Game Changers - the documentary

A light bike doesn't replace good fitness.

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AJS914
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by AJS914

Have you all seen this yet? It came out in 2017 but just hit Netflix and is getting more buzz now.

For those that having seen this, it's about athletic performance and plant based nutrition (vegan). There are many compelling stories.

Personally, I'm vegan curious. It doesn't stem from ethical issues but just wanting to feel good, age well, and perform well on the bike. At 53, more and more, I notice how foods affect me. In my twenties I lived on burritos, pizza, burgers, and bbq. Eating that kind of food now at 53 makes me feel comatose for the evening. It seems clear that that kind of food is not going to fuel a ride well.

My diet over the decades has gotten cleaner and cleaner. We eat lots of vegetables. I cut out 95% of my dairy consumption last year because it made me feel better. I cut out all low quality PUFA oils and lost some belly fat and achieved some body remodeling. I still eat a lot of beef, chicken, eggs, and salmon. Most dinners are planned around a protein portion.

by Weenie


AJS914
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by AJS914

https://gamechangersmovie.com/

The points I found interesting:

Dotsie Bausch story. She switched to plant based a bit before the 2012 Olympics (silver medal at 39 years old). A cyclist, the stories of her quicker recovery, being able to do harder workouts than ever, and doubling her leg sled weight are very compelling.

"Complete protein" - they were saying that the idea you cannot get all the essential amino acids from plants has been proven incorrect.

B12 issue - vegans often need to supplement with B12. I thought it was interesting that B12 is actually produced by bacteria in soils and that pesticides and modern farming practices are killing those bacteria.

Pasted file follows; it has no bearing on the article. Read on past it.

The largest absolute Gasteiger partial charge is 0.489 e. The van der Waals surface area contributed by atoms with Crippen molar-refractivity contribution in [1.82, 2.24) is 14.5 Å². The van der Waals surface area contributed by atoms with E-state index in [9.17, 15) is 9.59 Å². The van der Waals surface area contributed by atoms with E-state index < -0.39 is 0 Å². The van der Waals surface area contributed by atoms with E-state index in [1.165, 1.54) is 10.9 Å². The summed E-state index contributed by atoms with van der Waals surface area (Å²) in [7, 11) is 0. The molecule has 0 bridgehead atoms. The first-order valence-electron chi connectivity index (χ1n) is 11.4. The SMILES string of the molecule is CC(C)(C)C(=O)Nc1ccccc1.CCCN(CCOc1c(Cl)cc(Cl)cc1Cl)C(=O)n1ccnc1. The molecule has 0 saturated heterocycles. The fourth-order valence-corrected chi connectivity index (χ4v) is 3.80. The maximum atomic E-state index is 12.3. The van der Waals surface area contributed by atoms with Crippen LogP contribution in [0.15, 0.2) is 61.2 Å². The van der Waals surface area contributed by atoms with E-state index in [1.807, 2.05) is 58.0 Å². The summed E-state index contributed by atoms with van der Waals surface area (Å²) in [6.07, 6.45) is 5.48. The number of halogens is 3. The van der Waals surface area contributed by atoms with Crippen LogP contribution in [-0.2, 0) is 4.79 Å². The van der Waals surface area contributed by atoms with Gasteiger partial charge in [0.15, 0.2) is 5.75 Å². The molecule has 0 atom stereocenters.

Experiment looking at fat in the blood. That was interesting. But wouldn't you get fat in your blood from eating an avocado?

AJS914
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by AJS914

I wish there was more science in the documentary. They eluded to improved epithelial function as the key to better performance.

robertbb
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by robertbb

Will re-post the sentiments when I wrote about this on another forum.

I switched off when they spoke to Carl Lewis. You know, the guy that got done for doping... twice.

But hey he was a vegan.... :roll:

May as well have interviewed Lance Armstrong and Jobe Watson.

AJS914
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by AJS914

Well, Lewis was in the documentary for like 3 minutes. That said, there was too much anecdotal information and not enough science for my tastes. I was more interested in the before and after stories rather than the "see, that great atlete was vegan" stories.

ichobi
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by ichobi

Have a read

https://perfectketo.com/game-changers-movie-fact-check/

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desperado95219
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by desperado95219

[quote=robertbb post_id=1528569 time=1572996545 user_id=12651]
Will re-post the sentiments when I wrote about this on another forum.

I switched off when they spoke to Carl Lewis. You know, the guy that got done for doping... twice.

But hey he was a vegan.... :roll:

May as well have interviewed Lance Armstrong and Jobe Watson.
[/quote]

I think you may have Carl Lewis mixed up with Ben Johnson (Canadian)...same era. I don't know of Carl Lewis ever testing positive for anything. His is a well respected track coach now at the University of Houston.

mentok
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by mentok

ichobi wrote:
Wed Nov 06, 2019 4:08 am
Have a read

https://perfectketo.com/game-changers-movie-fact-check/

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Oof, when you're picking on the documentary because of how much peanut butter goes on a peanut butter sandwich you're really struggling.

Also, "perfect keto"? I don't think so...

Nefarious86
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by Nefarious86

When the only thing you can pick apart from that site is the peanut butter...

I've watched it, it's heavily biased and makes little effort to hide the fact.

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ichobi
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by ichobi